common green lacewing

(Chrysoperla carnea group)

Conservation Status

IUCN Red List

not listed

common green lacewing



NNR - Unranked


not listed


Very common


Two or three generations per year: spring to autumn


Open areas: meadows, agricultural crops, and human houses


Total Length: ½ to ¾

Wingspan: to 1¼

Photo by Alfredo Colon

Common green lacewing is a widespread, very common, medium-sized, net-winged insect. It occurs in Europe, Asia, North Africa, and North and South America. True to its common name, it is the most common green lacewing (family Chrysopidae).

Adults are ½ to ¾ long and have a wingspan of to 1¼. The body is long and slender, and has a delicate appearance. The thorax and abdomen are pale green and often have a thin, pale yellow stripe above. The antennae are long and thread-like. The eyes are gold or copper-colored.

The wings are transparent with a network of pale green veins. The forewing and hindwing are the same size and shape. The subcostal vein (Sc) is not fused with the anterior branch of the radial vein (R1) at the wing tip. The costal cross-veins are not forked. The wings are held roof-like over the body when at rest.

Third stage (instar) larvae are alligator-like in appearance, ¼ to 5 16 long, and have long, sickle-shaped mandibles. They have well-developed legs which allow them to move quickly.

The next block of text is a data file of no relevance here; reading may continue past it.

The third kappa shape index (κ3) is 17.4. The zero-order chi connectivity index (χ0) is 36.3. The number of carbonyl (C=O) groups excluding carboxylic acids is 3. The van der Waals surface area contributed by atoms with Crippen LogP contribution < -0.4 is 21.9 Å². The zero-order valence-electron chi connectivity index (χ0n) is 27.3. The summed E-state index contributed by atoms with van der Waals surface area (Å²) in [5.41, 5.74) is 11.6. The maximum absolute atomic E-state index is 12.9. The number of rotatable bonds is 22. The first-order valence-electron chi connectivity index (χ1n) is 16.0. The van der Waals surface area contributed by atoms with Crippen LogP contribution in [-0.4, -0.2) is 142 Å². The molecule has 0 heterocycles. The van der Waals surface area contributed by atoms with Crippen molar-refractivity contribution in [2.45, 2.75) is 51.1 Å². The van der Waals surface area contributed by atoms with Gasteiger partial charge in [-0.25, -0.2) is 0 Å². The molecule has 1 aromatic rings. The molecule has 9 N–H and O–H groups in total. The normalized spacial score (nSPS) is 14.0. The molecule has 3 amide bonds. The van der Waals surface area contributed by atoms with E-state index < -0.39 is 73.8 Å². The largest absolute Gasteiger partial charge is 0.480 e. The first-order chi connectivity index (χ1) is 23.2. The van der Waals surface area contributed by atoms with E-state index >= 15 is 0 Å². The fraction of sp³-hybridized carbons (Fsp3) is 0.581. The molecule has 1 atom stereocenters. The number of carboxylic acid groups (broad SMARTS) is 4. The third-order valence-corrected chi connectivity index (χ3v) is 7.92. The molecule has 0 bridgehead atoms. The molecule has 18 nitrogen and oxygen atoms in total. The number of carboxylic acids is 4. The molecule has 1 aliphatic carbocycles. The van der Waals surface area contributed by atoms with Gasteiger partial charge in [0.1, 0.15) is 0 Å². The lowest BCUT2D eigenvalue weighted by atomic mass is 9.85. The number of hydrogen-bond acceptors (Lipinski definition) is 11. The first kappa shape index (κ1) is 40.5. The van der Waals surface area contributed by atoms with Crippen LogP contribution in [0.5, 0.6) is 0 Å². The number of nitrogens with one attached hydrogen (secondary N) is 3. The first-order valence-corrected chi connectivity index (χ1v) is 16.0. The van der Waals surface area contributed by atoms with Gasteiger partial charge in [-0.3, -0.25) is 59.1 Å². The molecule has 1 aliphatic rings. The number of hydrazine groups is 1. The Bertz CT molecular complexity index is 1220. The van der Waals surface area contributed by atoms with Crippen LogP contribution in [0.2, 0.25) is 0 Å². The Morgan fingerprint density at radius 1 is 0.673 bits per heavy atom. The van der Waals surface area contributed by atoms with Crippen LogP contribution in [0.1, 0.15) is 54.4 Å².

Larval Food

Mostly aphids, but also many species of insects and arachnids, including adult aphids, spider mites, thrips, and whiteflies; eggs of leafhoppers, moths, and leafminers; and larvae of butterflies, moths, and beetles.

Adult Food

Flower nectar and pollen, and aphid honeydew

Life Cycle

Overwintering adults become active in the spring. The female lays eggs singly on foliage. She can lay two to five eggs per day and several hundred over her lifetime. The eggs are oval, pale green, and held at the end of long, slender stalks. They hatch in three to six days and the larvae pass through three instars in two to three weeks. They pupate in a silk, pea-shaped cocoon. Adults emerge in ten days to two weeks. There are at least two or three generations per year. In the fall, adults of the last generation become straw-colored. They group together in leaf litter usually at the edge of a field and enter a state of suspended development (diapause).


Adults are nocturnal, active from sunset to sunrise. They are attracted to lights. They may emit an unpleasant odor when handled.

Distribution Distribution Map  

Sources: 24, 29, 30.


Species Complex
The scientific name Chrysoperla carnea refers not to a single species but to a group of several closely related species that can only be told apart only by their courtship songs. Within the Chrysoperla carnea species complex, the namesake species Chrysoperla carnea is found in Europe but not in North America.



Neuroptera (antlions, owlflies, lacewings, mantidflies and allies)



Hemerobiiformia (lacewings, mantidflies and allies)



Chrysopidae (green lacewings)








Chrysopa carnea

Chrysopa nigripilosa


aphid lion

common green lacewing

green lacewing










The developmental stage of arthropods between each molt; in insects, the developmental stage of the larvae or nymph.